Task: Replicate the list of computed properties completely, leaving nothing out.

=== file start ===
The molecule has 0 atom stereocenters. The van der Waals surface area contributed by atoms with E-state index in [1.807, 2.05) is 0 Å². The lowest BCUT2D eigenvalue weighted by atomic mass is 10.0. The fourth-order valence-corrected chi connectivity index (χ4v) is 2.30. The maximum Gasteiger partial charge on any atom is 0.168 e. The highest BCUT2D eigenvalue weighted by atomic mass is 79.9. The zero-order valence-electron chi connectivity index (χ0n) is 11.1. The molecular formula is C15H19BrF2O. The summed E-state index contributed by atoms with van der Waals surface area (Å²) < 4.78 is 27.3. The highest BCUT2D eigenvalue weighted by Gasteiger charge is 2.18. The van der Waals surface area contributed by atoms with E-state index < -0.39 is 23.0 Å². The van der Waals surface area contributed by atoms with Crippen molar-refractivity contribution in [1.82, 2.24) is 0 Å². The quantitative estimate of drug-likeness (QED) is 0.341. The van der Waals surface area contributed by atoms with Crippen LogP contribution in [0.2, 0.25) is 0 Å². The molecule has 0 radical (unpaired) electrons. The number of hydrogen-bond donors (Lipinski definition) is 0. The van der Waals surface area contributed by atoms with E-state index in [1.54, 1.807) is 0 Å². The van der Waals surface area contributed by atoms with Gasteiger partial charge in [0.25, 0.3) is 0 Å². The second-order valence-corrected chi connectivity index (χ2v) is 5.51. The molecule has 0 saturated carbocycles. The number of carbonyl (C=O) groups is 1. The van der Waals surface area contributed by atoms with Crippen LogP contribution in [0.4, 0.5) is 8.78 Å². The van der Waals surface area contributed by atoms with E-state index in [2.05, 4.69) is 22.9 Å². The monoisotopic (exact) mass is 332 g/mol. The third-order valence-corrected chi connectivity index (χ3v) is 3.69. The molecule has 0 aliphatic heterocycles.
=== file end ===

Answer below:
The molecule has 0 atom stereocenters. The van der Waals surface area contributed by atoms with E-state index in [1.807, 2.05) is 0 Å². The lowest BCUT2D eigenvalue weighted by atomic mass is 10.0. The fourth-order valence-corrected chi connectivity index (χ4v) is 2.30. The maximum Gasteiger partial charge on any atom is 0.168 e. The highest BCUT2D eigenvalue weighted by atomic mass is 79.9. The zero-order valence-electron chi connectivity index (χ0n) is 11.1. The molecular formula is C15H19BrF2O. The summed E-state index contributed by atoms with van der Waals surface area (Å²) < 4.78 is 27.3. The highest BCUT2D eigenvalue weighted by Gasteiger charge is 2.18. The van der Waals surface area contributed by atoms with E-state index < -0.39 is 23.0 Å². The van der Waals surface area contributed by atoms with Crippen molar-refractivity contribution in [1.82, 2.24) is 0 Å². The quantitative estimate of drug-likeness (QED) is 0.341. The van der Waals surface area contributed by atoms with Crippen LogP contribution in [0.2, 0.25) is 0 Å². The molecule has 0 radical (unpaired) electrons. The number of hydrogen-bond donors (Lipinski definition) is 0. The van der Waals surface area contributed by atoms with E-state index in [1.54, 1.807) is 0 Å². The van der Waals surface area contributed by atoms with Gasteiger partial charge in [0.25, 0.3) is 0 Å². The second-order valence-corrected chi connectivity index (χ2v) is 5.51. The molecule has 0 saturated carbocycles. The number of carbonyl (C=O) groups is 1. The van der Waals surface area contributed by atoms with Crippen LogP contribution in [0.4, 0.5) is 8.78 Å². The van der Waals surface area contributed by atoms with E-state index in [2.05, 4.69) is 22.9 Å². The monoisotopic (exact) mass is 332 g/mol. The third-order valence-corrected chi connectivity index (χ3v) is 3.69. The molecule has 0 aliphatic heterocycles.